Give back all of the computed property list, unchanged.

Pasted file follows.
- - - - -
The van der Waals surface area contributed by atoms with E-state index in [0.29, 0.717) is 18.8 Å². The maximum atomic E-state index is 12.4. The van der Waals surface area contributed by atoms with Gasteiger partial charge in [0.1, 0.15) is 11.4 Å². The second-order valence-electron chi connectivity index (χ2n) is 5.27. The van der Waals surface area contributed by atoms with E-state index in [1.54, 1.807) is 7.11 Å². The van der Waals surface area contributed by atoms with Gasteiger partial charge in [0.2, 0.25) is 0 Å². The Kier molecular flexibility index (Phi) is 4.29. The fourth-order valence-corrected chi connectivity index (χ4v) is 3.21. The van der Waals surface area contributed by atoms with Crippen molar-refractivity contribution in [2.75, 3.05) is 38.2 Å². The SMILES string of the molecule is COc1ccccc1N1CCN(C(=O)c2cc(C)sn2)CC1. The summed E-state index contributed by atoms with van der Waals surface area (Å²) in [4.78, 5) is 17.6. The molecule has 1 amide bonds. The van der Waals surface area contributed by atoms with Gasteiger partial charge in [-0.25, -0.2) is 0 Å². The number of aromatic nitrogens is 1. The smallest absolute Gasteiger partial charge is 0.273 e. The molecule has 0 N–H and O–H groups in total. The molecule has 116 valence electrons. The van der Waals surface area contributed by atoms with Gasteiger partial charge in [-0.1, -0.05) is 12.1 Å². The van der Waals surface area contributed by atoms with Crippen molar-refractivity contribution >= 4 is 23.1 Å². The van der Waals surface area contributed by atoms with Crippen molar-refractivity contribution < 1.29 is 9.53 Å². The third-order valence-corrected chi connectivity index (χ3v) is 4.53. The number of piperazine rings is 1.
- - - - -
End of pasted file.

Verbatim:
The van der Waals surface area contributed by atoms with E-state index in [0.29, 0.717) is 18.8 Å². The maximum atomic E-state index is 12.4. The van der Waals surface area contributed by atoms with Gasteiger partial charge in [0.1, 0.15) is 11.4 Å². The second-order valence-electron chi connectivity index (χ2n) is 5.27. The van der Waals surface area contributed by atoms with E-state index in [1.54, 1.807) is 7.11 Å². The van der Waals surface area contributed by atoms with Gasteiger partial charge in [0.2, 0.25) is 0 Å². The Kier molecular flexibility index (Phi) is 4.29. The fourth-order valence-corrected chi connectivity index (χ4v) is 3.21. The van der Waals surface area contributed by atoms with Crippen molar-refractivity contribution in [2.75, 3.05) is 38.2 Å². The SMILES string of the molecule is COc1ccccc1N1CCN(C(=O)c2cc(C)sn2)CC1. The summed E-state index contributed by atoms with van der Waals surface area (Å²) in [4.78, 5) is 17.6. The molecule has 1 amide bonds. The van der Waals surface area contributed by atoms with Gasteiger partial charge in [-0.25, -0.2) is 0 Å². The number of aromatic nitrogens is 1. The smallest absolute Gasteiger partial charge is 0.273 e. The molecule has 0 N–H and O–H groups in total. The molecule has 116 valence electrons. The van der Waals surface area contributed by atoms with Gasteiger partial charge in [-0.1, -0.05) is 12.1 Å². The van der Waals surface area contributed by atoms with Crippen molar-refractivity contribution >= 4 is 23.1 Å². The van der Waals surface area contributed by atoms with Crippen molar-refractivity contribution < 1.29 is 9.53 Å². The third-order valence-corrected chi connectivity index (χ3v) is 4.53. The number of piperazine rings is 1.